Moving forward Paul Reed Smith has been another big influence. Looking at existing guitars, stripping them back and seeing what can be improved. Such as using a dovetail set neck instead of a mortice and tenon, faux binding to show off the figured maple caps, the iconic scoop in the top to aid upper access, and the use of a real varied array of beautiful woods you didn’t see in production instruments before this point.
I feel it’s important as a builder to understand why other guitar makers have made certain changes and potentially incorporate those improvements into your own guitars.
What is your favourite part of the process of instrument making?
Carving the neck for sure. This is where the instrument is really made special. I will always spend a fair amount of time with customers discussing exactly how they want the guitar and neck to feel. A lot of my work is bespoke twists on guitars people like with their own touches, and neck shape is one of the biggest factors.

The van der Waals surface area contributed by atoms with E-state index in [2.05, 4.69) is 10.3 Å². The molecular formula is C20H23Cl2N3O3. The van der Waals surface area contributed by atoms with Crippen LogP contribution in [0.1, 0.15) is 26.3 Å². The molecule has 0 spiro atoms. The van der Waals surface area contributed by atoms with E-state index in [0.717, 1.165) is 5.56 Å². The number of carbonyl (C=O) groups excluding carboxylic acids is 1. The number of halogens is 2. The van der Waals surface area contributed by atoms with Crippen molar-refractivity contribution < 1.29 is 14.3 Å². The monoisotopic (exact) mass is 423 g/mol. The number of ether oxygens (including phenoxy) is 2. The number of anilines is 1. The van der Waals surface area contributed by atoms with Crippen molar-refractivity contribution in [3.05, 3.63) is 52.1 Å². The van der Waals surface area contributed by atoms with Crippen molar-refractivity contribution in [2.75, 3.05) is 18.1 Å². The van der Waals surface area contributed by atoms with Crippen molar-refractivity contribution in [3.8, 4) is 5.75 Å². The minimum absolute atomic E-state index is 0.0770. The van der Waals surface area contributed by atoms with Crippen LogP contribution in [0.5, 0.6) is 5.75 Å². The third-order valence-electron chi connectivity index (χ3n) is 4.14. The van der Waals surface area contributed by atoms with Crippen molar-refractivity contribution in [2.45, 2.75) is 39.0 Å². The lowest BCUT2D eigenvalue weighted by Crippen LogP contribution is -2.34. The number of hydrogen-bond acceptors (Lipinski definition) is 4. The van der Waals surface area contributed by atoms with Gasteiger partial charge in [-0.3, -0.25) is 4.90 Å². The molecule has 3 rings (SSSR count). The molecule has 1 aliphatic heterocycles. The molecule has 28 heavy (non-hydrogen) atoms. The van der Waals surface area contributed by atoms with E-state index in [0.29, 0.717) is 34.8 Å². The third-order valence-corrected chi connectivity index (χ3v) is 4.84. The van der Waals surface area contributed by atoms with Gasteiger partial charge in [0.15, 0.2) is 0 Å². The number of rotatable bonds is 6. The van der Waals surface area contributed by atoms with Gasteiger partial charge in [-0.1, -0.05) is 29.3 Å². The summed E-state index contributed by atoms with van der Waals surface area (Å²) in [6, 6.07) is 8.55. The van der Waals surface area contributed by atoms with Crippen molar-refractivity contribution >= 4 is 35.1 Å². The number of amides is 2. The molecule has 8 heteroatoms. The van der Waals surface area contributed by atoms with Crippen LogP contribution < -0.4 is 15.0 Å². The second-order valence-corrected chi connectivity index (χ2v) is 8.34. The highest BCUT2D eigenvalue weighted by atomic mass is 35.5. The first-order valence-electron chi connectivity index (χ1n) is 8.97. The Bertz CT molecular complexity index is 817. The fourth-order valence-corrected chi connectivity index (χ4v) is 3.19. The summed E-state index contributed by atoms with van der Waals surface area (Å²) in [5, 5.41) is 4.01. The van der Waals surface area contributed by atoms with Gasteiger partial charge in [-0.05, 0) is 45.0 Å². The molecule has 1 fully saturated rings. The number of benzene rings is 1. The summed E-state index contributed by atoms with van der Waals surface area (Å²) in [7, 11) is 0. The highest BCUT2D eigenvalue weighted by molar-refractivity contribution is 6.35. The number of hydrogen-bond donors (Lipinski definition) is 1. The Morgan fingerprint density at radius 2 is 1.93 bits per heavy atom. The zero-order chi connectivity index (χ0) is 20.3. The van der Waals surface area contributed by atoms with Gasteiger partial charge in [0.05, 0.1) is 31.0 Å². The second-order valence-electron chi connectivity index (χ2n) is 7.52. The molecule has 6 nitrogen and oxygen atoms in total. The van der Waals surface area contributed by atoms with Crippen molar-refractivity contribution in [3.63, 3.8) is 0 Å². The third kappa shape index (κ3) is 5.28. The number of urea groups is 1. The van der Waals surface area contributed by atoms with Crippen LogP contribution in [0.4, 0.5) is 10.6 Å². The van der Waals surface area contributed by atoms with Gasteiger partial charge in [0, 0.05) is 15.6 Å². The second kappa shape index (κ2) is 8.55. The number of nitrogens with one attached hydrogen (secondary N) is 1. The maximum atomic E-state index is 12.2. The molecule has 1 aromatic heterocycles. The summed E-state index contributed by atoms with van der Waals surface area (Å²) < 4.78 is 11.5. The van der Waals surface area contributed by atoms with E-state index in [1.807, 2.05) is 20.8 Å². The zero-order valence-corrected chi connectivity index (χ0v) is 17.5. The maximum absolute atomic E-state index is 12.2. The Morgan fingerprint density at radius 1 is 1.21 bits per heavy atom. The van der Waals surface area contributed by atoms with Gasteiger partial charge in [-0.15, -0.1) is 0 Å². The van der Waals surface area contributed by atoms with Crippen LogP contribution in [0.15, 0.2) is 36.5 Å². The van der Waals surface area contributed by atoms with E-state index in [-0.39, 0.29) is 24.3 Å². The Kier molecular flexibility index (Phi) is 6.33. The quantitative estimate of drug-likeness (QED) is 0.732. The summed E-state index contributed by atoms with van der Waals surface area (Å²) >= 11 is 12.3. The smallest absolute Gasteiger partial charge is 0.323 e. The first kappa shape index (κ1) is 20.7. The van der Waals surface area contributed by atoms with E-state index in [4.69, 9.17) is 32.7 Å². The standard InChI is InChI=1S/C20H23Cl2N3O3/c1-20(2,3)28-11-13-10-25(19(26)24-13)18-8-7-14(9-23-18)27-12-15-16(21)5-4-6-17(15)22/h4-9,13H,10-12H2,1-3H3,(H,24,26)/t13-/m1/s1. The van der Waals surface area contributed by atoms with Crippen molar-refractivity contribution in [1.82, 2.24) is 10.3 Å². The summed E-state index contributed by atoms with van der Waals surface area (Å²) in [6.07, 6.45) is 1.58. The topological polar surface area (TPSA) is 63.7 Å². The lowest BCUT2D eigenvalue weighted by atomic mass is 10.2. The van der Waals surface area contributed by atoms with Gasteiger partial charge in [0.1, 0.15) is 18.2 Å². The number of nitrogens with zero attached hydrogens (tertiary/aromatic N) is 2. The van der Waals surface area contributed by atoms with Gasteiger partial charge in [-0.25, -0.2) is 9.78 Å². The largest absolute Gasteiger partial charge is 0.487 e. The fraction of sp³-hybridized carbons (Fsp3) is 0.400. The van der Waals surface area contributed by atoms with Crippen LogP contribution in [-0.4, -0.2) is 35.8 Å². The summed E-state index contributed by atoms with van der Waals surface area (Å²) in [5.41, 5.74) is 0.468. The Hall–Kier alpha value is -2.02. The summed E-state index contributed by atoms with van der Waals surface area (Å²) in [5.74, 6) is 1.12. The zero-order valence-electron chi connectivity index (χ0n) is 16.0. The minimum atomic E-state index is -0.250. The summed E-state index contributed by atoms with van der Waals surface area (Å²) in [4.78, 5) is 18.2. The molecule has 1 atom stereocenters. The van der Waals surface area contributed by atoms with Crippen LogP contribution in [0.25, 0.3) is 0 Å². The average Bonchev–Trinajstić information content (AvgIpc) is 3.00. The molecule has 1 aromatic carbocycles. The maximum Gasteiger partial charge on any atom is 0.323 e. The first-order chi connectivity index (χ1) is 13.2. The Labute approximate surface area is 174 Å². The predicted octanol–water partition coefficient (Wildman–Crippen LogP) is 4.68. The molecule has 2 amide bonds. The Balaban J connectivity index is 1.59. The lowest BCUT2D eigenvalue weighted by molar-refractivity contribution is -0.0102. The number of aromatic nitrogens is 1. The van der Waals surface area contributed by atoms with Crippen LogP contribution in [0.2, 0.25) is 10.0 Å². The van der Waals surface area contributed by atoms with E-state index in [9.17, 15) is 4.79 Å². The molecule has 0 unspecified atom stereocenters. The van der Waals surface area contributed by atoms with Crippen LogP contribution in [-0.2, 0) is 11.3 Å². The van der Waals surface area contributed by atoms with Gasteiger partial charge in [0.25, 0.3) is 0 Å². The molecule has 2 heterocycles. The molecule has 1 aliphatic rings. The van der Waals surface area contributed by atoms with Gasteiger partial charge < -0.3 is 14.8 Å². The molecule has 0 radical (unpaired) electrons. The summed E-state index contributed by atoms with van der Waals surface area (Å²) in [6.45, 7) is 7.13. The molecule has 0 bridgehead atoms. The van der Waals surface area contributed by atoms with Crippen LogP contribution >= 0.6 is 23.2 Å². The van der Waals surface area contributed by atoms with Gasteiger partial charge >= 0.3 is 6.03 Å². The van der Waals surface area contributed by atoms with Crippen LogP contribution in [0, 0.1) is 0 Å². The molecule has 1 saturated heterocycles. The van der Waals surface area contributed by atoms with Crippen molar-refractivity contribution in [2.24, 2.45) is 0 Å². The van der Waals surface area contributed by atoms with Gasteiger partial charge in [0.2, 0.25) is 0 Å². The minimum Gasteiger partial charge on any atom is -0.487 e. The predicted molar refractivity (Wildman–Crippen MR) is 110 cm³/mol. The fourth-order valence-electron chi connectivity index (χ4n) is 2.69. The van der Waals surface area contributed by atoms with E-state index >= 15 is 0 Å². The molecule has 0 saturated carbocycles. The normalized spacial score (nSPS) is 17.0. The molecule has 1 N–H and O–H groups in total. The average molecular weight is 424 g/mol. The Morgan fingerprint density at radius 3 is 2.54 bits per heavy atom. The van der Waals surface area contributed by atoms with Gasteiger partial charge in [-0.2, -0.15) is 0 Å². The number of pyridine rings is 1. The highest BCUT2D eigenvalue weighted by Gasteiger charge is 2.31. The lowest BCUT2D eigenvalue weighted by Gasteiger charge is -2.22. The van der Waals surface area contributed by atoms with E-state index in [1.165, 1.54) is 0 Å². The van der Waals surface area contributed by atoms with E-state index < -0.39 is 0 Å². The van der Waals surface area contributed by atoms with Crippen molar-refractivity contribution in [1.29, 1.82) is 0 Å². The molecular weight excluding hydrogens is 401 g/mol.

It’s also very therapeutic, gently turning a rectangle of wood into a comfortable, ergonomic neck that people want to hold and play. Getting them just right is very rewarding.
How should potential new clients get prepared when buying a new instrument from you?
Do a lot of research. Having a custom instrument made is all about the fine details. Its really helpful to know from the outset what a customer wants. Body shape, scale length, neck shape, what timbers they would like and how they want it to sound. I’m lucky that I know some really talented people who can make brilliant custom pickups and hardware that’ll really set the guitar apart.
I really enjoy talking through options with customers and coming up with the foundations of a really special instrument.
How would you describe your style of instrument building?